The Twelve Tables Illustration

The Twelve Tables


Rome had changed.  The people of Rome had changed.  They were tired of being ruled by others.  They wanted to rule themselves.  So after years of fighting against the last king of Rome, Tarquin the Proud, the people of Rome created a new form of government.  It was called a republic.  In a republic, every citizen votes for leaders who create their laws.

In the Roman republic, every citizen could vote for their leaders, but who were the citizens?  Only adult free men could be citizens.  That meant women, children and slaves were not citizens, and could not vote.

The new Roman Republic wanted everyone to know what the laws were.  They also wanted to make sure that the law applied to everyone, rich and poor alike.  So they engraved the law on tablets of metal and put them in the forum for everyone to read.  They remained there, on display, throughout the time period that Rome was a republic.  These laws were called the Twelve Tables because there were twelve different sections.  These laws were about crime and property and family matters like marriage and inheritance.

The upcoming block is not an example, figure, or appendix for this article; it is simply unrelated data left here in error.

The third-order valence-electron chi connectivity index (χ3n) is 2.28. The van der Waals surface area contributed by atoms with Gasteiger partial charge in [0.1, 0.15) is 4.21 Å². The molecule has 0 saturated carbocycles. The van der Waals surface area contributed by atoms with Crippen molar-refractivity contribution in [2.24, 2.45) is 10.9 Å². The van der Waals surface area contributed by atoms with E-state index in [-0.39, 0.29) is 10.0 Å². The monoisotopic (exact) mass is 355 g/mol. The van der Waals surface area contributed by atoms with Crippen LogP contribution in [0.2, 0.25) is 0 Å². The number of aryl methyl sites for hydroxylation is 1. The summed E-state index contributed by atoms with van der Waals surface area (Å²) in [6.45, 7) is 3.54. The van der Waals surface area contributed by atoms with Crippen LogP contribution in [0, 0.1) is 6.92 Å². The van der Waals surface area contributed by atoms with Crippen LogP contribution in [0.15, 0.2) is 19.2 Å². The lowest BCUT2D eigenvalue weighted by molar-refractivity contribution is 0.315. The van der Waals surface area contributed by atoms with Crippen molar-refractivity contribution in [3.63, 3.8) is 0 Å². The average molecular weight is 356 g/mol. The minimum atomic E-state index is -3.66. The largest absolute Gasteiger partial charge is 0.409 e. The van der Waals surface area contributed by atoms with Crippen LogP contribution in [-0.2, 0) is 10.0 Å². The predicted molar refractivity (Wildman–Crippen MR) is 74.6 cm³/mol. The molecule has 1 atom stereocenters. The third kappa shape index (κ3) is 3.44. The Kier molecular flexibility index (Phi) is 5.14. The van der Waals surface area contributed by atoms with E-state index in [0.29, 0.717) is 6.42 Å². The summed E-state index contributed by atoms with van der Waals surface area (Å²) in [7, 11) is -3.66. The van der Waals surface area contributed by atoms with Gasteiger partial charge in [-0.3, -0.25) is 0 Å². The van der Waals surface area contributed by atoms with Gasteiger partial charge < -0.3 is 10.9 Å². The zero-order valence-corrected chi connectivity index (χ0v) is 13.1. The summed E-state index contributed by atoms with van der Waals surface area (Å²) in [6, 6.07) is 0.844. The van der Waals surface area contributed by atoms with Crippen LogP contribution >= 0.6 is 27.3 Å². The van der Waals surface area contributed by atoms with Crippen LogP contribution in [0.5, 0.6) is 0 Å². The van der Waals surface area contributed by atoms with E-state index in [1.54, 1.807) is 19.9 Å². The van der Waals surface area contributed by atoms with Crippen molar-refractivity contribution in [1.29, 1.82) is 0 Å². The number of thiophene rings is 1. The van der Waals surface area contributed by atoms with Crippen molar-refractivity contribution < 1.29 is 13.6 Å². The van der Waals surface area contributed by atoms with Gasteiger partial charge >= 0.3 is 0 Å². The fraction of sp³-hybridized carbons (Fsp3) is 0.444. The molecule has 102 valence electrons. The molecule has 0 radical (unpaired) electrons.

It didn't matter if you were rich or poor; the law applied to every citizen.

Here are a few of the laws of the Roman Republic from the Twelve Tables. These have been simplified and reworded but hopefully the meanings have not been changed.

If you are called to appear in court you have to go.  If you don't you can be arrested and forced to go. 

If you need a witness in court and they refuse to go you can stand in front of their house and shout out how they are refusing to do their duty as a citizen.  You can do this once every three days.

Should a tree on a neighbor's farm be bent by the wind and lean over onto your farm, you can go to court and get the tree cut down.

If fruit falls from your trees it is yours no matter where it falls.

If you lied in court you would be thrown off of the Tarpeian Rock.

You could not hold a political or business meeting at night.  Dinner parties and religious festivals at night were ok.

Everyone who died had to buried or burned outside the city.

Rich people could not marry poor people and vice versa (plebeians and patricians).  This law did get changed later.

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